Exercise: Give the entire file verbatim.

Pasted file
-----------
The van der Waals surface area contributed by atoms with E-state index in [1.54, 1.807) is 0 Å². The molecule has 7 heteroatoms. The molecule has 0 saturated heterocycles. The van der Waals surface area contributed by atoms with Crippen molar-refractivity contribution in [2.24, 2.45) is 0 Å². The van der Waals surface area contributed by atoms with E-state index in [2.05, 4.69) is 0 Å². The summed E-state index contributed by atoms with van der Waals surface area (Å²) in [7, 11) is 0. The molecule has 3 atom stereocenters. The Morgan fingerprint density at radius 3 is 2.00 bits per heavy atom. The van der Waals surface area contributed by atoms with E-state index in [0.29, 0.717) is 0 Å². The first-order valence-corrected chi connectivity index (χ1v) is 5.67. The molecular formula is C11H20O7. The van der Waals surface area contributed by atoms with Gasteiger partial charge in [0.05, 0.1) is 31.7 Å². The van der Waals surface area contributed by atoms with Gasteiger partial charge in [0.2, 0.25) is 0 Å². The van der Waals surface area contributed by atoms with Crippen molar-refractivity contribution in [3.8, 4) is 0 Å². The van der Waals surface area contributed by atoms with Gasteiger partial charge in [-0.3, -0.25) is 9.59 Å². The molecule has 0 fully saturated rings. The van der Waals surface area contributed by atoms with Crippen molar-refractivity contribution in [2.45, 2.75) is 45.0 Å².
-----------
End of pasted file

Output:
The van der Waals surface area contributed by atoms with E-state index in [1.54, 1.807) is 0 Å². The molecule has 7 heteroatoms. The molecule has 0 saturated heterocycles. The van der Waals surface area contributed by atoms with Crippen molar-refractivity contribution in [2.24, 2.45) is 0 Å². The van der Waals surface area contributed by atoms with E-state index in [2.05, 4.69) is 0 Å². The summed E-state index contributed by atoms with van der Waals surface area (Å²) in [7, 11) is 0. The molecule has 3 atom stereocenters. The Morgan fingerprint density at radius 3 is 2.00 bits per heavy atom. The van der Waals surface area contributed by atoms with E-state index in [0.29, 0.717) is 0 Å². The first-order valence-corrected chi connectivity index (χ1v) is 5.67. The molecular formula is C11H20O7. The van der Waals surface area contributed by atoms with Gasteiger partial charge in [0.05, 0.1) is 31.7 Å². The van der Waals surface area contributed by atoms with Gasteiger partial charge in [0.2, 0.25) is 0 Å². The van der Waals surface area contributed by atoms with Crippen molar-refractivity contribution in [3.8, 4) is 0 Å². The van der Waals surface area contributed by atoms with Gasteiger partial charge in [-0.3, -0.25) is 9.59 Å². The molecule has 0 fully saturated rings. The van der Waals surface area contributed by atoms with Crippen molar-refractivity contribution in [2.45, 2.75) is 45.0 Å².